Satish Chandra, J.
1. This appeal arises out of a proceeding for partition of a holding held by the consolidation authorities.
2. Admittedly, the appellant held one third share in the holding in dispute; onethird was held by respondents Nos. three and four while the remaining one third was held by Appellants Nos. 2 to 5. The consolidation authorities proceeded to partition this holding in accordance with the admitted shares, after ignoring a decree dated 9th March, 1956, passed by the civil court in a suit (No. 892 of 1955) filed under Section 176 of the U. P. Zamindari Abolition and Land Reforms Act (hereinafter referred to as the Act) for the division of this very holding. The Settlement Officer (Consolidation) held that since the civil court decree had not been enforced inasmuch as the final decree had not been passed by the revenue court the same had no binding effect. The Settlement Officer (Consolidation) confirmed the actual division of the holding made by the Consolidation Officer.
3. Aggrieved appellant No. 1 instituted a writ petition in this Court. The principal argument raised before the learned Single Judge was that the previous partition decree was binding on the parties. This plea was repelled and the writ petition was dismissed.
4. In present appeal, Mr. V. K. S. Chaudhary, learned counsel for the appellants has urged that the civil court decree was binding. In 1955, when the suit for partition under Section 176 of the Act was instituted the matter was governed by Sections 176 to 182-B of the Act Dealing with these provisions a Division Bench of this Court in Nathu Singh v. Dular Singh, 1971 RD 11 held that the prescribed procedure was that a suit for partition was to be instituted in a civil court. The civil court was to grant a preliminary decree indicating the shares of the parties in the holding in dispute. After that its jurisdiction was exhausted; and the matter had to be sent to the Collector for drawing up a final decree. It was held that the civil court had no jurisdiction to pass the final partition decree, that was a matter falling entirely within the jurisdiction of the Collector.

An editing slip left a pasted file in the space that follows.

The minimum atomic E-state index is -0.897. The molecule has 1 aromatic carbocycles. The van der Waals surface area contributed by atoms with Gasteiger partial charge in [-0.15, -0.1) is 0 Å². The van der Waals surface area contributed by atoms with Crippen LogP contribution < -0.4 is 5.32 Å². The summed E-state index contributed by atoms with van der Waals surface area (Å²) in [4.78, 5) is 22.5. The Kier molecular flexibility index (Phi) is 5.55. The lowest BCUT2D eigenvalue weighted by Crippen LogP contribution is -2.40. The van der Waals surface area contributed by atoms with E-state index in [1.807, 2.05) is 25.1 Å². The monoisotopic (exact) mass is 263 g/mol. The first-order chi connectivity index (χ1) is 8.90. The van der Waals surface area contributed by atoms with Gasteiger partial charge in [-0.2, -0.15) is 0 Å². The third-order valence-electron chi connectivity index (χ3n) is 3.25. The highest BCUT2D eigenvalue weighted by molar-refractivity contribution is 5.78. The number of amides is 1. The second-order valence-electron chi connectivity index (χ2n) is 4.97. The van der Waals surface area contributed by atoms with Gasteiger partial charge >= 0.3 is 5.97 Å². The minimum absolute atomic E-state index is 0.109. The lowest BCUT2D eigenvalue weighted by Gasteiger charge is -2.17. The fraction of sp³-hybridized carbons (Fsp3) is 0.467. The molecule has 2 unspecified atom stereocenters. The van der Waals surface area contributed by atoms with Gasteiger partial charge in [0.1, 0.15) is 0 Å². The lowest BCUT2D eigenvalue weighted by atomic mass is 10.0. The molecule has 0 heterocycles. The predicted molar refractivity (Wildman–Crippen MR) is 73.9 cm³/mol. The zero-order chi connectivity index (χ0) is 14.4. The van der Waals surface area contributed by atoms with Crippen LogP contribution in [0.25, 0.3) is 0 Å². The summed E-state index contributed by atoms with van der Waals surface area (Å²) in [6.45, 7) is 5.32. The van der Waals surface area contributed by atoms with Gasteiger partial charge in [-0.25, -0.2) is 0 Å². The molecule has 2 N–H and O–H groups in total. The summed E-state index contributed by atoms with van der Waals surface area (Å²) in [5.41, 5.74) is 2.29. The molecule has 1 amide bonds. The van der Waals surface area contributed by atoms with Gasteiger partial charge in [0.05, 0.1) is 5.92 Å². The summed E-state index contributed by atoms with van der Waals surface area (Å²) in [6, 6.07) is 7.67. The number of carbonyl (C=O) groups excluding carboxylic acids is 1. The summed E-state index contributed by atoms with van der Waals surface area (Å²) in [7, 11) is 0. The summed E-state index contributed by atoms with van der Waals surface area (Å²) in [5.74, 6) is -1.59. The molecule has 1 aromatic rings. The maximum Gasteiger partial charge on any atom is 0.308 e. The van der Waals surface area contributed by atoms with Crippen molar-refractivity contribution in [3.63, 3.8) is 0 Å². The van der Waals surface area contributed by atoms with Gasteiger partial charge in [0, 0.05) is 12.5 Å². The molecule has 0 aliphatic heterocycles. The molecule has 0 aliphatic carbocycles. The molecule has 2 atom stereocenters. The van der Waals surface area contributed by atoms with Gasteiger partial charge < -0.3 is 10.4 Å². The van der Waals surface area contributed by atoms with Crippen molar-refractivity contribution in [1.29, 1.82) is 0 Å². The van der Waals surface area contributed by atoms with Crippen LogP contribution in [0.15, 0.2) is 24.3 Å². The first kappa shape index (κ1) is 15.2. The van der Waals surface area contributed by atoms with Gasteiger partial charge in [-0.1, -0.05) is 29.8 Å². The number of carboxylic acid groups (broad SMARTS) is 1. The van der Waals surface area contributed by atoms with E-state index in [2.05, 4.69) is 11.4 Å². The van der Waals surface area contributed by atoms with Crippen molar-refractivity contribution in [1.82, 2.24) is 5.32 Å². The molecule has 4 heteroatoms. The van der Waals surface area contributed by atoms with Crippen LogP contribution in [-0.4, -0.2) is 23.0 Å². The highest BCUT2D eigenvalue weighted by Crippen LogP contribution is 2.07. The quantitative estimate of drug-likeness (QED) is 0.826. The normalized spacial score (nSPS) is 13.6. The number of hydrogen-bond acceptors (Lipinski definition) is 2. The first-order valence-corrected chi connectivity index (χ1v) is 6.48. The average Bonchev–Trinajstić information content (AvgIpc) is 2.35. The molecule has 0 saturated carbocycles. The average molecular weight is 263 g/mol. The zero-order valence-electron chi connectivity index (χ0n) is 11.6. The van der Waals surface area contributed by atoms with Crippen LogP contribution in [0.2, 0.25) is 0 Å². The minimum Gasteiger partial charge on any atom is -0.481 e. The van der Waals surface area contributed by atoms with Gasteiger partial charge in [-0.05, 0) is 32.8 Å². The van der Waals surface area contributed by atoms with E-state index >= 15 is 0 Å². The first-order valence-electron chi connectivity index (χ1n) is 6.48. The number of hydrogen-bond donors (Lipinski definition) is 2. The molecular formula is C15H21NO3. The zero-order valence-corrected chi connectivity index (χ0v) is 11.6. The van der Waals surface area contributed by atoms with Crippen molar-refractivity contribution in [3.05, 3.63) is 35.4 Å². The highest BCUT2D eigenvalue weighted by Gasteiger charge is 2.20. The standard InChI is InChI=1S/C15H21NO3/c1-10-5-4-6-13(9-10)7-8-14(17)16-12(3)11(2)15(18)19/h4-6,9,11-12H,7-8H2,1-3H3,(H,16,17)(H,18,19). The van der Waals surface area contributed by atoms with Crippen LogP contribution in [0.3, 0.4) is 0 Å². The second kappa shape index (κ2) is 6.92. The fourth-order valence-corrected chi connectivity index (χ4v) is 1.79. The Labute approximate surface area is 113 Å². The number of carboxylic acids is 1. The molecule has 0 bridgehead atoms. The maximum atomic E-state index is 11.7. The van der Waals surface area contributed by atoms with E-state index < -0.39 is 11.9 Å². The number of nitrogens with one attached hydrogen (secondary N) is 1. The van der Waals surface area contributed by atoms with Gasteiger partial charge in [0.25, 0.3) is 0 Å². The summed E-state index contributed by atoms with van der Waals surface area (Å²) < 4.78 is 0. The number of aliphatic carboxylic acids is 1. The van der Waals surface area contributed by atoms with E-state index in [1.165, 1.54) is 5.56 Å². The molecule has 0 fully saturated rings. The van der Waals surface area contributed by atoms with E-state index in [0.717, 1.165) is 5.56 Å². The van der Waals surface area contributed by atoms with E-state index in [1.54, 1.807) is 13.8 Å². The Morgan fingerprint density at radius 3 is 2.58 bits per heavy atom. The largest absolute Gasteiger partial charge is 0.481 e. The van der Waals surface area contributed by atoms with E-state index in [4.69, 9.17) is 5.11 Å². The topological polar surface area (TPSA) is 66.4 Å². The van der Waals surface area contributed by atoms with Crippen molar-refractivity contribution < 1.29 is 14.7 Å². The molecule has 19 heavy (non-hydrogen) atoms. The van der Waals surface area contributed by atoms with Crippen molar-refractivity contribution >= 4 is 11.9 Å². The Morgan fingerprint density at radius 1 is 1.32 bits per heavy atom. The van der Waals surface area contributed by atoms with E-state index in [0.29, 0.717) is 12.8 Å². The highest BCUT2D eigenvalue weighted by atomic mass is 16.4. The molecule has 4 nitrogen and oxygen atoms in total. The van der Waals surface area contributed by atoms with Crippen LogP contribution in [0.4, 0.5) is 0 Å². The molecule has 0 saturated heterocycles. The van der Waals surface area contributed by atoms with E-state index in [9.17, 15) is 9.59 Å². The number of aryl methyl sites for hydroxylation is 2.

5. In the present case we find that soon after the institution of the suit in the civil court the parties filed a compromise praying that the parties to the suit may be allotted shares in accordance with that compromise. The compromise mentioned the plots which the parties agreed to be allotted to each branch; and it appears that the civil court passed a decree in terms of the compromise. It is apparent that the matter was never sent to the Collector for final partition of the holding or separation of the shares and for passing a decree ha terms of the compromise application. In view of the Division Bench decision in Nathu Singh's case, 1971 RD 11 the decree passed by the Civil Court will be without jurisdiction and so not operative or binding between the parties.
6. Learned counsel for the appellants, however, relied upon a Full Bench decision in Jogodishury Debea v. Kailash Chundra Lahiry, (1897) ILR 24 Cal 725 (FB) andurged that where no division of revenue is sought for, the civil court can grant a decree for partition and a decree for possession in respect of a share. Reliance was also placed upon Radha Kishan v. Bhola Chaudhuri, AIR 1934 Pat 365 where it was held that Section 54, Civil Procedure Code does not apply to a suit for partition of a revenue paying estate when no separate allotment of revenue is asked for. The principle laid down in these decisions is that if the suit did not involve the separation of the land revenue the matter need not go to the Collector and such a suit for partition would be exclusively decided by the civil court. Assuming that this is the correct situation in law, the position in the present case is different. The suit under Section 176 of the Act is governed by the statutory provisions contained in Sections 176 to 182-B.
Section 182-B provides:
'Subject to the provisions of Sections 178 to 182 the division of a holding or the separation of the share therein of a bhumidhar or sirdar shall be made by the Court in accordance with the principles that may be 'prescribed'.
Rules 156 to 164 are the relevant rules. In a this behalf.
Rule 156 provides :
Sections 176 to 182. Division of Hold-tags -- (1) A plaint for division of a holding under Section 176 shall contain the particulars mentioned in Clauses (1) to (6) of Rule 127 and the land revenue payable forthe holding.